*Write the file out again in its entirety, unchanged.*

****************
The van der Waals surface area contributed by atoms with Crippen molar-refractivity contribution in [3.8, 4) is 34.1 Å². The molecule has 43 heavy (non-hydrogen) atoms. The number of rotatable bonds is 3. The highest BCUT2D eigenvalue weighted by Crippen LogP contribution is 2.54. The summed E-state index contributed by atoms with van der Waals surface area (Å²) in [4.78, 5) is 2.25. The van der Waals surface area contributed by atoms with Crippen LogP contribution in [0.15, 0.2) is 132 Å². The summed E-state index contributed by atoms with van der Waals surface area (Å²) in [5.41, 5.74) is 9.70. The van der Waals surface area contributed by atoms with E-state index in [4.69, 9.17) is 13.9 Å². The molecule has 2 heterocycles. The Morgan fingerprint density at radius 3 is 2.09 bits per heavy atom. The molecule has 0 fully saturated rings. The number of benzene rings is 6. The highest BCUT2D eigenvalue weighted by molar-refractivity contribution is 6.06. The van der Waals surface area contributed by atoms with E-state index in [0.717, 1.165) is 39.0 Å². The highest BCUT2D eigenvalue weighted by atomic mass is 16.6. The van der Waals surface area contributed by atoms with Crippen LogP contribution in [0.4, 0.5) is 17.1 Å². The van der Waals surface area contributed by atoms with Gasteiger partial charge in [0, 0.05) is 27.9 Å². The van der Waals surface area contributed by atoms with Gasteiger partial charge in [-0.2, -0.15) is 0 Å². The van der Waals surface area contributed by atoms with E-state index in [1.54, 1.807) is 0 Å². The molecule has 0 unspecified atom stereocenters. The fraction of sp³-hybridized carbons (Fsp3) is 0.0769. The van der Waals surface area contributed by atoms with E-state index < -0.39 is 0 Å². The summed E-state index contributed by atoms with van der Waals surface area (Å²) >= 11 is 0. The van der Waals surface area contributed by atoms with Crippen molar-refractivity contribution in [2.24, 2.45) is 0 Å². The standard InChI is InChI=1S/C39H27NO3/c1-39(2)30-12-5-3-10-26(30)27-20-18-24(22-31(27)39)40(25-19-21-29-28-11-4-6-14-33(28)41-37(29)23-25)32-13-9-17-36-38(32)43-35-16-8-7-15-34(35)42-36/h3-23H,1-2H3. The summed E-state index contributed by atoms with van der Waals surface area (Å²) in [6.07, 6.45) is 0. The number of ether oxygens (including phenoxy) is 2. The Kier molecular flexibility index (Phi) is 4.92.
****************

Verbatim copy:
The van der Waals surface area contributed by atoms with Crippen molar-refractivity contribution in [3.8, 4) is 34.1 Å². The molecule has 43 heavy (non-hydrogen) atoms. The number of rotatable bonds is 3. The highest BCUT2D eigenvalue weighted by Crippen LogP contribution is 2.54. The summed E-state index contributed by atoms with van der Waals surface area (Å²) in [4.78, 5) is 2.25. The van der Waals surface area contributed by atoms with Crippen LogP contribution in [0.15, 0.2) is 132 Å². The summed E-state index contributed by atoms with van der Waals surface area (Å²) in [5.41, 5.74) is 9.70. The van der Waals surface area contributed by atoms with E-state index in [4.69, 9.17) is 13.9 Å². The molecule has 2 heterocycles. The Morgan fingerprint density at radius 3 is 2.09 bits per heavy atom. The molecule has 0 fully saturated rings. The number of benzene rings is 6. The highest BCUT2D eigenvalue weighted by molar-refractivity contribution is 6.06. The van der Waals surface area contributed by atoms with E-state index in [0.717, 1.165) is 39.0 Å². The highest BCUT2D eigenvalue weighted by atomic mass is 16.6. The van der Waals surface area contributed by atoms with Crippen LogP contribution in [0.4, 0.5) is 17.1 Å². The van der Waals surface area contributed by atoms with Gasteiger partial charge in [0, 0.05) is 27.9 Å². The van der Waals surface area contributed by atoms with Gasteiger partial charge in [-0.2, -0.15) is 0 Å². The van der Waals surface area contributed by atoms with E-state index in [1.54, 1.807) is 0 Å². The molecule has 0 unspecified atom stereocenters. The fraction of sp³-hybridized carbons (Fsp3) is 0.0769. The van der Waals surface area contributed by atoms with E-state index < -0.39 is 0 Å². The summed E-state index contributed by atoms with van der Waals surface area (Å²) >= 11 is 0. The van der Waals surface area contributed by atoms with Crippen molar-refractivity contribution in [2.24, 2.45) is 0 Å². The standard InChI is InChI=1S/C39H27NO3/c1-39(2)30-12-5-3-10-26(30)27-20-18-24(22-31(27)39)40(25-19-21-29-28-11-4-6-14-33(28)41-37(29)23-25)32-13-9-17-36-38(32)43-35-16-8-7-15-34(35)42-36/h3-23H,1-2H3. The summed E-state index contributed by atoms with van der Waals surface area (Å²) in [6.07, 6.45) is 0. The number of ether oxygens (including phenoxy) is 2. The Kier molecular flexibility index (Phi) is 4.92.